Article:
Family status and the Ontario Human Rights Code

Protection against discrimination on the basis of family status was added to the Code in 1982, following the recommendations made in the 1977 report on the Code’s mandate, Life Together.[40] Initially, the Code contained an exception permitting residential buildings or parts of residential buildings to be designated as adult only. This provision was repealed in December 1986, following extensive hearings before a Legislative Committee.

The Code currently prohibits discrimination on the basis of family status in the areas of employment, housing, contracts, vocational and professional associations, and services, goods and facilities.

Defining Family Status

Family may mean many things to different people. The Code, however, provides protection for only a limited number of the relationships that might be considered “familial”. Some types of relationships are protected under the ground of marital status, and in recent years, developments through this ground have added protections for common-law and same-sex couples,[41] reflecting an evolving understanding of the nature of the family. The Code also provides protections for some relationships under the ground of family status. The Code definition of family status is narrow, however, including only “the status of being in a parent-child relationship”. This is narrower than in some other jurisdictions: Alberta’s legislation, for example, defines family status as “the status of being related to another person by blood, marriage or adoption”.

There are therefore many types of relationships, which are commonly understood as “familial”, that are not protected under the Code. For example, the Code provides no protection for an individual who is providing long-term care for an adult sibling who is living with a disability, or is providing elder care for an aging aunt or grandparent. Nor is there any protection for dependency relationships that are not based on blood ties. Some have argued that laws should be expanded to protect a greater range of dependency relationships. [42] As well, the focus of the Code on the nuclear family might be considered ethno-centric, given the importance of the extended family in some cultures. [43] The question may then be raised as to whether the definition of family status in the Code should be expanded to cover a broader range of dependency relationships.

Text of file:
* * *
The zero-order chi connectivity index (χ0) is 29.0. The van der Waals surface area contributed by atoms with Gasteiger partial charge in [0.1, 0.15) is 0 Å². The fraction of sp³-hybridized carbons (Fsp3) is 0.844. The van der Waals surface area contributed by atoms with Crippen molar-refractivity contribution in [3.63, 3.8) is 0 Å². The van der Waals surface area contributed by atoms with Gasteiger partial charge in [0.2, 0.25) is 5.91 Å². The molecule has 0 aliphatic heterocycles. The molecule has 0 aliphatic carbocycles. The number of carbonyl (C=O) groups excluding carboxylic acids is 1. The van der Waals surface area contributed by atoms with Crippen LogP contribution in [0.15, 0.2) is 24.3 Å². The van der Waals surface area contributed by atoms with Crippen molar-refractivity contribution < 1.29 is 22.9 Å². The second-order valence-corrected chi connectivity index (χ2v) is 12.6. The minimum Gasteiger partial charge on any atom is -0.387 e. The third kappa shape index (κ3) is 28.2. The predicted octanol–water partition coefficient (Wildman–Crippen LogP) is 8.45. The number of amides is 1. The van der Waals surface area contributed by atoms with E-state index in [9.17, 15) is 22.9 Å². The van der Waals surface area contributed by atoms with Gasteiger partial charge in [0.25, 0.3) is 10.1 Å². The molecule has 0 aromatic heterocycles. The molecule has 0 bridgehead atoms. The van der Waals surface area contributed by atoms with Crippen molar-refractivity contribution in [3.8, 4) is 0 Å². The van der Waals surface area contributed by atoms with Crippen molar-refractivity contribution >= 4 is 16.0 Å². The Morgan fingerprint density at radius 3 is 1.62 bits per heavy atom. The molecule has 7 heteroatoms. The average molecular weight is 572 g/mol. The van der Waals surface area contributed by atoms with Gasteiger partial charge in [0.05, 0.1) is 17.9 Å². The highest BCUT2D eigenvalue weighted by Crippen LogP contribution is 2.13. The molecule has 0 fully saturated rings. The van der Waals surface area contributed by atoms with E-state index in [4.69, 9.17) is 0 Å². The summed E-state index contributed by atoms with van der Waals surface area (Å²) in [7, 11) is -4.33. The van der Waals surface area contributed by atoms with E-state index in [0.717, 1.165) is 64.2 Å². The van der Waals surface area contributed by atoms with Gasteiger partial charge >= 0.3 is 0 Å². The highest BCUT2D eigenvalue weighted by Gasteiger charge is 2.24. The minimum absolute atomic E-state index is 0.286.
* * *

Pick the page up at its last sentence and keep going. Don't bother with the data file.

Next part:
The trend in the caselaw is to interpret the ground broadly, within its limits. An Ontario Board of Inquiry has made the following statement about the scope of the protection for family status:

In our view, the definition looks to a “status” arising from being in a parent and child type of “relationship”. That is, someone acting in the position of a parent to a child is, in our view, embraced by this definition; for example, a legal guardian or even an adult functioning in fact as parent. Occasionally, for example, due to death or illness of a relative or friend, someone will step in and act as parent to a child of the deceased or incapacitated adult. Thus, if a nephew were to reside with an aunt for an indefinite period, in our view their relationship would fall within the meaning of “family status” ...[44]

The ground of family status has been found to protect adoptive families, foster-family relationships, and gay or lesbian parents.[45]

Protections against discrimination on the basis of family status have been used to challenge unequal treatment among various forms of families. For example, a Canadian Human Rights Tribunal found that citizenship rules that distinguished between biological and adoptive children discriminated on the basis of family status.[46] A British Columbia Human Rights Tribunal found that the refusal of the B.C. Vital Statistics Agency to register the same-sex partner of a birth mother as a parent of a child discriminated on the basis of sex, sexual orientation and family status.[47]

In Canada (Attorney General) v. Canada (Human Rights Comm.) and Gonzalez[48] a distinction based on the age of the child was found to discriminate on the basis of family status. The complainant challenged the requirement in the Unemployment Insurance Act whereby extended benefits for adoptive parents could only be provided where the child was six months of age or older at the time of arrival at the adoptive parent’s home or actual placement for the purposes of adoption. The Federal Court ruled that the age at which a child enters the home was a characteristic of the family that received the child, since its effect was to entitle or disentitle the family to extended benefits based on the age at which the child entered the home.